- Sell any at least half of the holdings that have gained 50% or more or have lost 20%.
For the record, SPY was at $176.21.
Before I move on to talk about how the new stocks were picked; I think it would be as important to talk about:
- Why Microsoft was jettisoned.
- Does fundamental analysis matter still?
This was the fundamental valuation of each stock in the original portfolio...
...and this was the return on the very same portfolio:
What pops out at you? Yep, despite being fundamentally undervalued vis a vis its peers, both Microsoft and Apple underperformed.
This is the current fundamental valuation of the new portfolio:
Given my natural affinity to growth stocks with reasonable valuations (aka Apple), the newly created portfolio is filled with 'what were you thinking when you bought those POS with nosebleed valuation' stocks?
These stocks have performed so well over that past year that it is enough to give me an ulcer holding them over a year....
...hence, it is for this very reason that the conservative guy in me led me to allocate at least 25% of the funds in the stock that relatively cheap vis a vis the rest - and that stock happens to be Apple. It would be pretty funny if Apple continues to be a dog for the 2nd year in a row.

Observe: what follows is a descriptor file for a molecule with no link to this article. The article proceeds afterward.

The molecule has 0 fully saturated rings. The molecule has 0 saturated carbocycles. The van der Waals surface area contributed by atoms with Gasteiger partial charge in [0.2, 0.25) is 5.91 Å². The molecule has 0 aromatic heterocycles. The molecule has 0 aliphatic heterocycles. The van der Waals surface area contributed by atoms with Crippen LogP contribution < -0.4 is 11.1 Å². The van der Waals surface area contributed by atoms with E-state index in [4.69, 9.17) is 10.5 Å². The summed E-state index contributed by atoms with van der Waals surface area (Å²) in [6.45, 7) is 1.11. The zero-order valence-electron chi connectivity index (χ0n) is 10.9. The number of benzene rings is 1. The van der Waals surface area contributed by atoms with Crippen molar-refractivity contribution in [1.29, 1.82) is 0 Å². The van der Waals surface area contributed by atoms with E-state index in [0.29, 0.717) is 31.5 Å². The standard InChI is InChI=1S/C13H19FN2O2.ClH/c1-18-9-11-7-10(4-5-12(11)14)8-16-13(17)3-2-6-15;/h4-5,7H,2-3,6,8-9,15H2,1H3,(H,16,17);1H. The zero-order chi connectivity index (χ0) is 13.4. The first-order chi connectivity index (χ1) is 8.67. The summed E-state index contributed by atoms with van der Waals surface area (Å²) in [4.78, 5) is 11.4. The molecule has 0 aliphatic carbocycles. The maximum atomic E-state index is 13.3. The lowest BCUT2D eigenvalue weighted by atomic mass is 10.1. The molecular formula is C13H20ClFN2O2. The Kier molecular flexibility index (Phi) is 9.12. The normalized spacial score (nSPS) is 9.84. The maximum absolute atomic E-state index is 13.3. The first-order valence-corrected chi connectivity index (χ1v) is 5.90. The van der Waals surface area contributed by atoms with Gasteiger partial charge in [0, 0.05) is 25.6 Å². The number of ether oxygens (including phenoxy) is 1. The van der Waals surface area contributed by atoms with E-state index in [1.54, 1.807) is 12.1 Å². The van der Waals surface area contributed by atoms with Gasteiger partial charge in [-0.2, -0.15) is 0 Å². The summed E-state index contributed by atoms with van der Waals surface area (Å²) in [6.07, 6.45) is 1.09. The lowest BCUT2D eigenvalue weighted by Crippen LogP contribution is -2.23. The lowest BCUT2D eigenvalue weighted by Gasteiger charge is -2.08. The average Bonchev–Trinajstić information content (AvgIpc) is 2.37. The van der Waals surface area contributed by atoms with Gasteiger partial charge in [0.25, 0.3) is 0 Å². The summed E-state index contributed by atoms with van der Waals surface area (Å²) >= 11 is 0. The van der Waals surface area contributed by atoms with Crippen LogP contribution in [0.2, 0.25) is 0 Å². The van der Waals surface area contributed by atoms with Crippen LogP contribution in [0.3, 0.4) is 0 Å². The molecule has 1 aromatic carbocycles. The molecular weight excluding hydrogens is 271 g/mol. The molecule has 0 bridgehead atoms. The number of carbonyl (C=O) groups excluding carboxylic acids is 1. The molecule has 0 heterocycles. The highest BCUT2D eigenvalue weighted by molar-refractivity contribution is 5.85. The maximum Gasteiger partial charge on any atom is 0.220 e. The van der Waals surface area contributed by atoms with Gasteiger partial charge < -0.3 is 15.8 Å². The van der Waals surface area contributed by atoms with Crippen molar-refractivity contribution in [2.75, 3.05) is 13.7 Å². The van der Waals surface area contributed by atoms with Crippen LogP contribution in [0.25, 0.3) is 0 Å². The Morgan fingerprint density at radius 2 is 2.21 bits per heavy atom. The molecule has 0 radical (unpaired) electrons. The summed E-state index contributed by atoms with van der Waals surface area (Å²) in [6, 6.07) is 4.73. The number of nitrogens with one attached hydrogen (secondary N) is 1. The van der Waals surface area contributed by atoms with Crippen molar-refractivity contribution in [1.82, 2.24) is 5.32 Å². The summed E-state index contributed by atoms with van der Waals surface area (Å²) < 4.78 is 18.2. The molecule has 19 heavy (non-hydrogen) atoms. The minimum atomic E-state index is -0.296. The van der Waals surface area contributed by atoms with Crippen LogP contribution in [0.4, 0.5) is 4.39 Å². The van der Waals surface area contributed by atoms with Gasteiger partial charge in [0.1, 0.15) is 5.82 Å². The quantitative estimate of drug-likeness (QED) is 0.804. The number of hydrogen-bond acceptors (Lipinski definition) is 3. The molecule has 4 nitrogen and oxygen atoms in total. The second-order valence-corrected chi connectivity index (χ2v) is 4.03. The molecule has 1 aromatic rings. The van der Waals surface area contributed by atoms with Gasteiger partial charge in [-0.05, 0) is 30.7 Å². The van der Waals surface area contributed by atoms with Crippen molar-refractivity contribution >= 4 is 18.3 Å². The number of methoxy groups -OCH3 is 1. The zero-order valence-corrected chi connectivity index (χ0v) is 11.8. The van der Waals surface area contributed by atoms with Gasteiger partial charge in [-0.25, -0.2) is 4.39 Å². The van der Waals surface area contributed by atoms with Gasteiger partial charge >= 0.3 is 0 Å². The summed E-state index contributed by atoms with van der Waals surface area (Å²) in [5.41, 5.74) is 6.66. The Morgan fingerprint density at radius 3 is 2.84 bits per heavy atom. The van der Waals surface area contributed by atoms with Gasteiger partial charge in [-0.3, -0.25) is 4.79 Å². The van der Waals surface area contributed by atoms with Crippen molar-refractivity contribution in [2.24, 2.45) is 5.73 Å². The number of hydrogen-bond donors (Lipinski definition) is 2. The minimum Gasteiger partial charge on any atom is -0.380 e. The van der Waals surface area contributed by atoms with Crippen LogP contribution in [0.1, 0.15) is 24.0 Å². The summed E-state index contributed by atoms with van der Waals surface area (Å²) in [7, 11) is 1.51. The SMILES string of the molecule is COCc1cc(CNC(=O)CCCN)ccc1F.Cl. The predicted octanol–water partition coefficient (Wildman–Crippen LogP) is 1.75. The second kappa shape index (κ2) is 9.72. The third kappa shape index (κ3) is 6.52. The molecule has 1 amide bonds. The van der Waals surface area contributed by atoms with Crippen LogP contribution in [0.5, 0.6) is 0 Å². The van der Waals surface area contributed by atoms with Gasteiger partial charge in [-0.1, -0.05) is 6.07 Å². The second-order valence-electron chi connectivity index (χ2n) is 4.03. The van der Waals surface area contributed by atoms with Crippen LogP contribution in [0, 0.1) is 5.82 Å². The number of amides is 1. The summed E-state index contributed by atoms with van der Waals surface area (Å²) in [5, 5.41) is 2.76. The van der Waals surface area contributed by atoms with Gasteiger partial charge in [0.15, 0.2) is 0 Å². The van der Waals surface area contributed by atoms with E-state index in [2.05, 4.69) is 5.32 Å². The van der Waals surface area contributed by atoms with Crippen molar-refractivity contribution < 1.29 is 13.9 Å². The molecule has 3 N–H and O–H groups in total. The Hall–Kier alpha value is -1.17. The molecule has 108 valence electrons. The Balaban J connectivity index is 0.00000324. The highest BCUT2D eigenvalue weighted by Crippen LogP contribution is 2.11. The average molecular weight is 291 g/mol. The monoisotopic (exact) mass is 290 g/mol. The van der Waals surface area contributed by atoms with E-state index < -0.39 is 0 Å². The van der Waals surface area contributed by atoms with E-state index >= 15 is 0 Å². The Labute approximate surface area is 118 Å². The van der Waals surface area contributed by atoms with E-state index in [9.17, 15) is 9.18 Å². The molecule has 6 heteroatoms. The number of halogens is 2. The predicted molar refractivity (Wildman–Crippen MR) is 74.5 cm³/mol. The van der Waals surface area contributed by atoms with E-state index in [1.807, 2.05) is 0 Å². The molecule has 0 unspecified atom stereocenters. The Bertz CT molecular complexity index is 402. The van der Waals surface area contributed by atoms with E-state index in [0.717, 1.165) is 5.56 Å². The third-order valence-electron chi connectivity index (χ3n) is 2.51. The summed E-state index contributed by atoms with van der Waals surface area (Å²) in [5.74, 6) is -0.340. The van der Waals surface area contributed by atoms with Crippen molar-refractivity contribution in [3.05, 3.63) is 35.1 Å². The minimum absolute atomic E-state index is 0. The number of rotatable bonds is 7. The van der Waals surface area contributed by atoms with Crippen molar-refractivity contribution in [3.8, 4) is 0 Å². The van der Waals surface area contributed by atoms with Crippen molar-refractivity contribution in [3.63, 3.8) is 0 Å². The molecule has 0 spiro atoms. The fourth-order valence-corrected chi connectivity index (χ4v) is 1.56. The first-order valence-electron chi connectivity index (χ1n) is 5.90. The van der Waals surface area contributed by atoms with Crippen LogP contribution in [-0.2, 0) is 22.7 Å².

Now, onto some interesting thought processes:
How were this years' stocks picked?
- I Went back to my wife and kids to pick one stock each that they wanted to add to the portfolio and asked them to provide me with a simple answer as to why they would want to own that business.
- My daughter picked Facebook as she uses it (not as often now) and thought it was a great platform for target marketing. My wife picked Priceline as she books there often and thinks its great to be able to 'name your price' for a plane or hotel fare. My son picked Netflix as he sees it as the perfect cable replacement if only it could carry sports as well! I picked Tesla as I see it to be a great disruptive force in the auto industry.
- In a nutshell, the picks didn't involve in any rocket science.